Apple’s iOS 15 ‘Health’ app goes further in monitoring heart health

Apple has sent an early taste of its forthcoming software version “iOS 15” to a select group of users through Apple’s Health App. That new app, unveiled last year at the Worldwide Developers Conference,…

Apple's iOS 15 'Health' app goes further in monitoring heart health

Apple has sent an early taste of its forthcoming software version “iOS 15” to a select group of users through Apple’s Health App.

That new app, unveiled last year at the Worldwide Developers Conference, already includes seven sensors to monitor a variety of physical functions such as weight, body temperature, breathing and heart rate.

With the incorporation of the Heart Monitor (announced in June 2018) into the Health App, medical professionals will be able to listen in on a patient in their clinic, potentially at any time. This could be a huge hit with healthcare professionals as well as patients – and with a user base of more than a billion, it’s set to be a huge marketing opportunity.

The heart monitor uses a series of beeping noises to detect changes in heart rate – a more discreet version of Apple’s EarPods, which headphones work from. Each time the sensor goes off, an alarm is raised.

The alert comes from the app and presents a chart of how the wearer’s heart rates fluctuate over the course of the day and night. An IV option makes it possible to fill out a brief evaluation in the app. Users will be alerted to symptoms – including chest pain – or illnesses by the app and have the option to call their GP.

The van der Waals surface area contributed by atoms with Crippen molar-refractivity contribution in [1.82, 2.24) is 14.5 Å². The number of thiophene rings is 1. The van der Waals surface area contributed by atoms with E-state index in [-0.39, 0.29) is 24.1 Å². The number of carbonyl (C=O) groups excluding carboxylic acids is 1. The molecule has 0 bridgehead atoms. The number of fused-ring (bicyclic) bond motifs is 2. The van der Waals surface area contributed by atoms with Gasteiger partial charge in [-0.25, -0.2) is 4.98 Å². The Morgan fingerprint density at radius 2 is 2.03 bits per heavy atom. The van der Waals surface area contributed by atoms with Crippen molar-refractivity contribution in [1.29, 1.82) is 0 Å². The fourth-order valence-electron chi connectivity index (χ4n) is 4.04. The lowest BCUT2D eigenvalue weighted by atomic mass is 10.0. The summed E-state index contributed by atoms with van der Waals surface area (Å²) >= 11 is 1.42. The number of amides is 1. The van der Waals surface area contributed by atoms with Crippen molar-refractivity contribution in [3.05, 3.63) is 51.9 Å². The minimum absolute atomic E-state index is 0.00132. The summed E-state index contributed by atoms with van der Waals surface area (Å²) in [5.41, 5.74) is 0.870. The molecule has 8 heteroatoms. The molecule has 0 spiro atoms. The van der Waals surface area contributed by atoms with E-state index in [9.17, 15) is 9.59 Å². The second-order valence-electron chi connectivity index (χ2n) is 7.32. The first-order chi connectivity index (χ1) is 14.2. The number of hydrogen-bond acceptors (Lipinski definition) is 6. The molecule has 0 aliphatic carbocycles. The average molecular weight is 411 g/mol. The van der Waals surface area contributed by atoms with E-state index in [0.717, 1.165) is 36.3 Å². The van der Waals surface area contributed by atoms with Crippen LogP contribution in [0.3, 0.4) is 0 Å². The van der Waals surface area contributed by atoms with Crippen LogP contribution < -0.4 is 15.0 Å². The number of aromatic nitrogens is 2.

The on-screen graphic details symptoms, while a voice question mark informs the user when it feels like a doctor or nurse might be on their way.

Currently, the app can detect two or more abnormal heartbeats. Doctors can find this level – known as myocardial infarction (MI) – in only eight percent of patients with suspected MI. A third of MI sufferers – more than one million people – do not present to hospital despite experiencing problems.

Smoking, alcohol and drug consumption are known to be contributory factors in MI and they can only be recognised by professionals who are trained to spot them. On-screen prompts advise users how long their heart rate should fluctuate and how many beats per minute they should be experiencing.

In the future, the Health App could deliver a grade on your overall heart health, based on the activity that you are doing at that time.

It could be a whole new revenue stream for Apple.

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